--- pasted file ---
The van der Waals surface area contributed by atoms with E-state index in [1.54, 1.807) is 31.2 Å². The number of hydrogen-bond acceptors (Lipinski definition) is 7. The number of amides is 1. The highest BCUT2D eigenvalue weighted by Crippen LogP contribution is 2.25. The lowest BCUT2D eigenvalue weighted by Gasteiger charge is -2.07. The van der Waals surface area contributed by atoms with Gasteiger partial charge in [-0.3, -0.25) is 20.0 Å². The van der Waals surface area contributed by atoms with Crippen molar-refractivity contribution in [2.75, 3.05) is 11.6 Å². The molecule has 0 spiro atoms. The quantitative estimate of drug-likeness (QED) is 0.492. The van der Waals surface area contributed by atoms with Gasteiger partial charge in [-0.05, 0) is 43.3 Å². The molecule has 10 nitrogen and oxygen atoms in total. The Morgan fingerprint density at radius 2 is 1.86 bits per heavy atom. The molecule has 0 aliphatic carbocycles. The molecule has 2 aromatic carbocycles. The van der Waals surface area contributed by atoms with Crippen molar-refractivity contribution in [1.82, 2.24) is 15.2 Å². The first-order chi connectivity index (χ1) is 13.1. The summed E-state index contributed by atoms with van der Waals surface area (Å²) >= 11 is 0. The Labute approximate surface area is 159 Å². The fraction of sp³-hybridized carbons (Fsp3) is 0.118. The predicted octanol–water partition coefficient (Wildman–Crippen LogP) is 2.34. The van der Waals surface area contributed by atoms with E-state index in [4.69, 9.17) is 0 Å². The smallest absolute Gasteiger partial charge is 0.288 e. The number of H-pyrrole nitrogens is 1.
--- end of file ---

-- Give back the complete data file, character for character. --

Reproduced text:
The van der Waals surface area contributed by atoms with E-state index in [1.54, 1.807) is 31.2 Å². The number of hydrogen-bond acceptors (Lipinski definition) is 7. The number of amides is 1. The highest BCUT2D eigenvalue weighted by Crippen LogP contribution is 2.25. The lowest BCUT2D eigenvalue weighted by Gasteiger charge is -2.07. The van der Waals surface area contributed by atoms with Gasteiger partial charge in [-0.3, -0.25) is 20.0 Å². The van der Waals surface area contributed by atoms with Crippen molar-refractivity contribution in [2.75, 3.05) is 11.6 Å². The molecule has 0 spiro atoms. The quantitative estimate of drug-likeness (QED) is 0.492. The van der Waals surface area contributed by atoms with Gasteiger partial charge in [-0.05, 0) is 43.3 Å². The molecule has 10 nitrogen and oxygen atoms in total. The Morgan fingerprint density at radius 2 is 1.86 bits per heavy atom. The molecule has 0 aliphatic carbocycles. The molecule has 2 aromatic carbocycles. The van der Waals surface area contributed by atoms with Crippen molar-refractivity contribution in [1.82, 2.24) is 15.2 Å². The first-order chi connectivity index (χ1) is 13.1. The summed E-state index contributed by atoms with van der Waals surface area (Å²) >= 11 is 0. The Labute approximate surface area is 159 Å². The fraction of sp³-hybridized carbons (Fsp3) is 0.118. The predicted octanol–water partition coefficient (Wildman–Crippen LogP) is 2.34. The van der Waals surface area contributed by atoms with E-state index in [4.69, 9.17) is 0 Å². The smallest absolute Gasteiger partial charge is 0.288 e. The number of H-pyrrole nitrogens is 1.